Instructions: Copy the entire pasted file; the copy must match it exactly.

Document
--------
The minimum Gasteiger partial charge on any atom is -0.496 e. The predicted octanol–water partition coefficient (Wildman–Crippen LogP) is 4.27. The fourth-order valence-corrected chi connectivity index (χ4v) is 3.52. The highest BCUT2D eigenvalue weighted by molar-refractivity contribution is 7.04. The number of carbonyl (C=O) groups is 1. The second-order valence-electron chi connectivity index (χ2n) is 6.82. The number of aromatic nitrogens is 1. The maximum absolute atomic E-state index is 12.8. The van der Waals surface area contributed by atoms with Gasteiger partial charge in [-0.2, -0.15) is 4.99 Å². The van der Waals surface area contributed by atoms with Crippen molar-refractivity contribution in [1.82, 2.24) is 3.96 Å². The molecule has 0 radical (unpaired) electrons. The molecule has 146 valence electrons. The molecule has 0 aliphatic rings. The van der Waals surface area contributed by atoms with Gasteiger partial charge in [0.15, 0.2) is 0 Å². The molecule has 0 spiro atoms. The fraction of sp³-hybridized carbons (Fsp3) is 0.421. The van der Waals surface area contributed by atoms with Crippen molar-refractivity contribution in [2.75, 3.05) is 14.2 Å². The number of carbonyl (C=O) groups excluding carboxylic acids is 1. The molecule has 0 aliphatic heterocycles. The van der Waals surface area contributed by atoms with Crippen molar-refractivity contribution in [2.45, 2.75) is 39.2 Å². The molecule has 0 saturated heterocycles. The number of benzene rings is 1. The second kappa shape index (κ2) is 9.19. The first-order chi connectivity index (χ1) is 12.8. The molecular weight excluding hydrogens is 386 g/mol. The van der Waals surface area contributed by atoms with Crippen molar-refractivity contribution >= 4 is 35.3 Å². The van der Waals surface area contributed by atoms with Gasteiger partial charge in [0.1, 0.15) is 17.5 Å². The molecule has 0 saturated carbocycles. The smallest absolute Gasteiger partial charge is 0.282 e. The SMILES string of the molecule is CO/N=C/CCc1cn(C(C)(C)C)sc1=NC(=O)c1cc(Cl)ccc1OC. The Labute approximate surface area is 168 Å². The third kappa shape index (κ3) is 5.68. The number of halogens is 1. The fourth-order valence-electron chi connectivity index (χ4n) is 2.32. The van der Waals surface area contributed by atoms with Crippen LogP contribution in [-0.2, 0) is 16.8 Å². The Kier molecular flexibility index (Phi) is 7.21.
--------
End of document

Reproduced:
The minimum Gasteiger partial charge on any atom is -0.496 e. The predicted octanol–water partition coefficient (Wildman–Crippen LogP) is 4.27. The fourth-order valence-corrected chi connectivity index (χ4v) is 3.52. The highest BCUT2D eigenvalue weighted by molar-refractivity contribution is 7.04. The number of carbonyl (C=O) groups is 1. The second-order valence-electron chi connectivity index (χ2n) is 6.82. The number of aromatic nitrogens is 1. The maximum absolute atomic E-state index is 12.8. The van der Waals surface area contributed by atoms with Gasteiger partial charge in [-0.2, -0.15) is 4.99 Å². The van der Waals surface area contributed by atoms with Crippen molar-refractivity contribution in [1.82, 2.24) is 3.96 Å². The molecule has 0 radical (unpaired) electrons. The molecule has 146 valence electrons. The molecule has 0 aliphatic rings. The van der Waals surface area contributed by atoms with Gasteiger partial charge in [0.15, 0.2) is 0 Å². The molecule has 0 spiro atoms. The fraction of sp³-hybridized carbons (Fsp3) is 0.421. The van der Waals surface area contributed by atoms with Crippen molar-refractivity contribution in [2.75, 3.05) is 14.2 Å². The number of carbonyl (C=O) groups excluding carboxylic acids is 1. The molecule has 0 aliphatic heterocycles. The van der Waals surface area contributed by atoms with Crippen molar-refractivity contribution in [2.45, 2.75) is 39.2 Å². The molecule has 0 saturated heterocycles. The number of benzene rings is 1. The second kappa shape index (κ2) is 9.19. The first-order chi connectivity index (χ1) is 12.8. The molecular weight excluding hydrogens is 386 g/mol. The van der Waals surface area contributed by atoms with Crippen molar-refractivity contribution >= 4 is 35.3 Å². The van der Waals surface area contributed by atoms with Gasteiger partial charge in [0.1, 0.15) is 17.5 Å². The molecule has 0 saturated carbocycles. The smallest absolute Gasteiger partial charge is 0.282 e. The SMILES string of the molecule is CO/N=C/CCc1cn(C(C)(C)C)sc1=NC(=O)c1cc(Cl)ccc1OC. The Labute approximate surface area is 168 Å². The third kappa shape index (κ3) is 5.68. The number of halogens is 1. The fourth-order valence-electron chi connectivity index (χ4n) is 2.32. The van der Waals surface area contributed by atoms with Crippen LogP contribution in [-0.2, 0) is 16.8 Å². The Kier molecular flexibility index (Phi) is 7.21.